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The President Has a Banana

by nbluedorn

We recently received a letter from one of our readers.

“My son walked into the room one day and caught the tail end of a conversation between my two older children. Just like the man in your book, The Fallacy Detective, he jumped into the middle of the conversation without listening to find out what they were talking about. He thought that they were saying something about the President and a banana. I have noticed that this is very common, where people don't listen very well and totally misunderstand what you are saying. We now call this the "President has a banana" fallacy. If someone jumps into the middle of a discussion who obviously hasn't been listening, we all just say "The President has a banana" to let them know that they don't have a clue about what was being said.” -- Anne

It is easy for us to think so much about what we can add to a conversation, what our opinions are, and who should hear them, that we forget the most important part of communication – listening.

If we never take time to listen to others, we 1) will not understand what other people think, and 2) will not get our ideas across to others. In this article, we will give you four ideas which may help you to be a better listener.

Act like you are listening

A good listener acts like he is listening. This is more than keeping eye contact and saying a periodic “uh-huh.”

Martha: I’m thinking that, for our wedding, we should have all the decorations done in pink and green.

Frank: Uh-huh.

Martha: And make all the food organic so that everybody can eat it. You know how my aunt Vera says she is “chem . . .

Frank: Uh-huh.

Martha: . . . ically sensitive?” Well, I thought organic vegetables would be good. . . I wish you would stop staring at me like that. You look like a zombie.

Frank: Uh-huh.

With only a small amount of practice, anybody can learn to keep eye contact and to say a periodic “uh-huh” to a very boring speaker. While eye contact and verbal affirmation is a good idea, a better way to show that you are listening would be to repeat back what the speaker says, and perhaps ask a question or two.

Frank: So, you think pink and green for decorations, and only organic vegetables. Are you sure all the guests would be happy with only vegetables? What about the cake?

Martha: Oh, you were listening?!

Let them finish

A good listener allows the speaker to finish before he begins to talk. A good listener is not quick to give advice or judgment.

Son: Dad, I’m having trouble with my money. . .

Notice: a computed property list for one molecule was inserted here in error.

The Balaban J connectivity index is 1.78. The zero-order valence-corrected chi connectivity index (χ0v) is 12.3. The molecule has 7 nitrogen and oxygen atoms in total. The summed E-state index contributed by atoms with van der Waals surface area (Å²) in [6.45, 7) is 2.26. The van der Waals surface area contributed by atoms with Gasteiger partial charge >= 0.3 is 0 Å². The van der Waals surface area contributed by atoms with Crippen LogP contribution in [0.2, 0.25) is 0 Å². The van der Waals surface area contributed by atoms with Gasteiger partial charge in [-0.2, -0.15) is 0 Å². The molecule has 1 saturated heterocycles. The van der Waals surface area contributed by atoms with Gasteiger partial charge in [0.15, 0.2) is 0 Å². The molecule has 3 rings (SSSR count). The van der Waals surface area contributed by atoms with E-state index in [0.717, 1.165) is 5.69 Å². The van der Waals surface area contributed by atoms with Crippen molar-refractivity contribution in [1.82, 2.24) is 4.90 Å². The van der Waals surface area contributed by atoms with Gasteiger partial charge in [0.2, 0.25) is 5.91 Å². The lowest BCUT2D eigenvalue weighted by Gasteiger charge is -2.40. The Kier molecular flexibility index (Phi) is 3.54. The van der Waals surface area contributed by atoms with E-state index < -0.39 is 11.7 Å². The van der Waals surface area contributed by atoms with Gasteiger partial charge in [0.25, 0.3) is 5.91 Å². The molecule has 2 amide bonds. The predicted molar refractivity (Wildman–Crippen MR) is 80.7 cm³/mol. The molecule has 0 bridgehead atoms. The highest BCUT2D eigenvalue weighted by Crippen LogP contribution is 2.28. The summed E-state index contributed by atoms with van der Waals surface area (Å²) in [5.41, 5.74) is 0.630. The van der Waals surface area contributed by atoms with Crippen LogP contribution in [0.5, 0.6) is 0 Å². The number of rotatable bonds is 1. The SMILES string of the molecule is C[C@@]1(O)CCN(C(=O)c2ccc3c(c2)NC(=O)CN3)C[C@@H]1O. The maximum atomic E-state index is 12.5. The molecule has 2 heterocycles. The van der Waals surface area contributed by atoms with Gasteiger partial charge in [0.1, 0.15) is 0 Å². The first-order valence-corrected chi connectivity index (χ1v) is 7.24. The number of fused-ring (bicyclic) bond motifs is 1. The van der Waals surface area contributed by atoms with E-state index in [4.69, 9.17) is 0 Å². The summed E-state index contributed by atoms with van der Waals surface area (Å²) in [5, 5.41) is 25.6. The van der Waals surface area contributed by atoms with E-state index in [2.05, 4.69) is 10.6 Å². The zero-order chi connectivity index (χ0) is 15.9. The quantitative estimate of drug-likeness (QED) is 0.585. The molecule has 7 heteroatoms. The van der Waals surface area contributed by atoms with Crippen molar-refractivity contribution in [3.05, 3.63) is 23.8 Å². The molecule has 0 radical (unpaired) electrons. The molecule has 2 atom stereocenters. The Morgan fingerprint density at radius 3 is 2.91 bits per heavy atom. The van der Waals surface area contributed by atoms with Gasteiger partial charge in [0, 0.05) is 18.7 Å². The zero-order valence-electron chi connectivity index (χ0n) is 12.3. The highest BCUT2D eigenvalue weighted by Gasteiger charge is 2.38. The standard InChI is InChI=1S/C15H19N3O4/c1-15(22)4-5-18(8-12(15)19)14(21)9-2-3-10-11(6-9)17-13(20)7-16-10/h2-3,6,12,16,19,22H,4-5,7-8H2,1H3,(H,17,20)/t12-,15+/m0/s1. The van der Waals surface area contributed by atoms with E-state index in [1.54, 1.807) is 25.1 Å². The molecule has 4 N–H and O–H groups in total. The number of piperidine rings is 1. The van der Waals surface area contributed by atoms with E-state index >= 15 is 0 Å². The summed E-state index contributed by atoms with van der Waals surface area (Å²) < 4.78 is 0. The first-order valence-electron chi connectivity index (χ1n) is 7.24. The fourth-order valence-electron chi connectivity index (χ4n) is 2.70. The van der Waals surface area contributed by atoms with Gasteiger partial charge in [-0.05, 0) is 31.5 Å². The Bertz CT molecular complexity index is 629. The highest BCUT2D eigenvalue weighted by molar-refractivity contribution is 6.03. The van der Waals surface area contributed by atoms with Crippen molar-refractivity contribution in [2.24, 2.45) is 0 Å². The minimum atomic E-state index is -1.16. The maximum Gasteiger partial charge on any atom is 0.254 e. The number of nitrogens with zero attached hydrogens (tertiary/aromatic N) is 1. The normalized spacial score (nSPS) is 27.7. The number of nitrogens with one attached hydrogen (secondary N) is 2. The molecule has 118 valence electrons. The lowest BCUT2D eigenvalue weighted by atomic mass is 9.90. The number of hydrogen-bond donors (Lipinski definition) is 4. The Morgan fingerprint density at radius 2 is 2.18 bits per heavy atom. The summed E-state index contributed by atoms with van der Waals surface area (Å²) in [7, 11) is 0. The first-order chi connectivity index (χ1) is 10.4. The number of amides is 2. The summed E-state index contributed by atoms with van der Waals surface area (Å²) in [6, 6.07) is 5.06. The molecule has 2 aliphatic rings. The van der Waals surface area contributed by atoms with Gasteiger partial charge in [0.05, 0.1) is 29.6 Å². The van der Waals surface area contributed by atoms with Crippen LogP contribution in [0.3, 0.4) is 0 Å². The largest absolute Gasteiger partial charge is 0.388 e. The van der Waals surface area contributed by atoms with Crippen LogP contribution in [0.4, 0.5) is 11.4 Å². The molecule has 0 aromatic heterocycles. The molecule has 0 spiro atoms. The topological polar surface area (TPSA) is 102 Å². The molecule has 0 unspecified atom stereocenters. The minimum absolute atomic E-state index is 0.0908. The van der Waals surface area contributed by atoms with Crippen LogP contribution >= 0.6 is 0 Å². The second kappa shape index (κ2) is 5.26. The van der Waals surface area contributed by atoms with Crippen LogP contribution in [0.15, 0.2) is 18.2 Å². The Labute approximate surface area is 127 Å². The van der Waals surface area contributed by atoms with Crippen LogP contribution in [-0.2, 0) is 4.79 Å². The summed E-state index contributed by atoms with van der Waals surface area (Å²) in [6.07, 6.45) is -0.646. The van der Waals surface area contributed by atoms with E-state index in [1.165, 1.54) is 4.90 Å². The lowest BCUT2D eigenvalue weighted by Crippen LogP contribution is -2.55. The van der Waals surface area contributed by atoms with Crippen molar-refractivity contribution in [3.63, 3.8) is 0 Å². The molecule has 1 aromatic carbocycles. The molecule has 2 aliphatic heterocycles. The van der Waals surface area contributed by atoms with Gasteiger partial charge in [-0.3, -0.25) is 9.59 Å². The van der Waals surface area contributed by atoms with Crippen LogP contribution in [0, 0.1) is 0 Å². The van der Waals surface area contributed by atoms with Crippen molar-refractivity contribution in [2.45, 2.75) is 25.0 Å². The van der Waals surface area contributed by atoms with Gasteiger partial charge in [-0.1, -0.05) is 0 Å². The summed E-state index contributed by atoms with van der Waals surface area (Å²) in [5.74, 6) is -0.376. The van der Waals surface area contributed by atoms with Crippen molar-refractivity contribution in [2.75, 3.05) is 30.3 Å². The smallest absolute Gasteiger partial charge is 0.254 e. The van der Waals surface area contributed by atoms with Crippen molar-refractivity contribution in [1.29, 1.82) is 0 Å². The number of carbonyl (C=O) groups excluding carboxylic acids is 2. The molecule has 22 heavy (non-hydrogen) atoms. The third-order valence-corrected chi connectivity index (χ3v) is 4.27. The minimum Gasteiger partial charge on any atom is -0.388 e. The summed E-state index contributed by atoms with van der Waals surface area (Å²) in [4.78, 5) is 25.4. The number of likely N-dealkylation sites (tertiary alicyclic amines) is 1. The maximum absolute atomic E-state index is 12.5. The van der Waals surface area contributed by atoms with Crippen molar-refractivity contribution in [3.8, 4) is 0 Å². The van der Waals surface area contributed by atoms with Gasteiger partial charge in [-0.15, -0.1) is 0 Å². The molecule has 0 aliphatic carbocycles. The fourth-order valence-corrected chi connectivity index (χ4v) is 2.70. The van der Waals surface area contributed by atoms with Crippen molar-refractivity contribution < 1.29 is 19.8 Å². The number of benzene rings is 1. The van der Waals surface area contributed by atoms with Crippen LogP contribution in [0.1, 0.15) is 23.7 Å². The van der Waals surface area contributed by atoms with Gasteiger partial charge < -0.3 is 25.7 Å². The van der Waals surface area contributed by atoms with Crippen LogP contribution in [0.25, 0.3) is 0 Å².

Dad: Son, money is a very tricky thing. But, it has been my motto, in matters of money making, that to make three dollars and spend four leads to bankruptcy. But to make three dollars and spend only two, that leads to wealth.

This Dad is so eager to impart his experience and wisdom that he is not taking the time to find out what his son’s problem with money really is. A good listener will try to find out more by asking questions.

Dad: Are you having trouble making money, or losing it?

Son: More with losing it. You see, there is this neighbor kid who keeps beating me up and stealing my money.

Make sure you have heard everything the speaker has to say before you offer an opinion or give advice. A good listener will wait until the speaker is finished, then ask questions to make sure he understands everything correctly.

Work to find out what they are saying

Clarence: I believe very firmly that a casual attitude toward human responsibilities has been the effect of an over indulgence in sedate and visual behavior centered on objects of dubious meaning. This, of course, is in reference to Plutocratic views of thought regarding amusement. I believe our digression in this area is exponential.

Frank: Hmm. What do you mean by “objects of dubious meaning?” . . .

[Much later.]

Frank: So, what you are basically saying is that you think we have been watching too many movies lately?

Clarence: I guess you could put it that way.

Oftentimes, people are not very good at expressing their ideas to others. They explain things to you so they can sort it out in their own minds. As a listener, it is our job to be patient and to help them to figure out what they are saying. This is often done by asking questions.

Be careful what you say

Our last point is more about speaking than about listening. A good listener will not say to someone what he wants to say, but will say what he thinks they are able to hear.

Martha: I hate you, and this wedding is going to turn out a disaster because the food won’t be right, and it’s all because of you!

Frank could tell Martha that her idea of only feeding the wedding guests vegetables, and of making the wedding cake out of cauliflower, is causing a lot of stress and will end in a total disaster. However Frank suspects that Martha is not ready to accept this.

Frank: Perhaps you are becoming stressed because of all the planning required to make this wedding. Maybe if you let somebody else take care of the cake, that would make you feel better.

Frank thinks that if Martha will give up one of her radical wedding ideas, she might later see the other things she is being unreasonable about.

Being a good listener is more than just hearing what somebody is saying. Listening, and truly understanding, can at times be very difficult. Good listening takes a lot of patience, and a little humility.

First appeared in Homeschooling Today magazine.

Copyright January 02, 2005, all rights reserved. 13988 views

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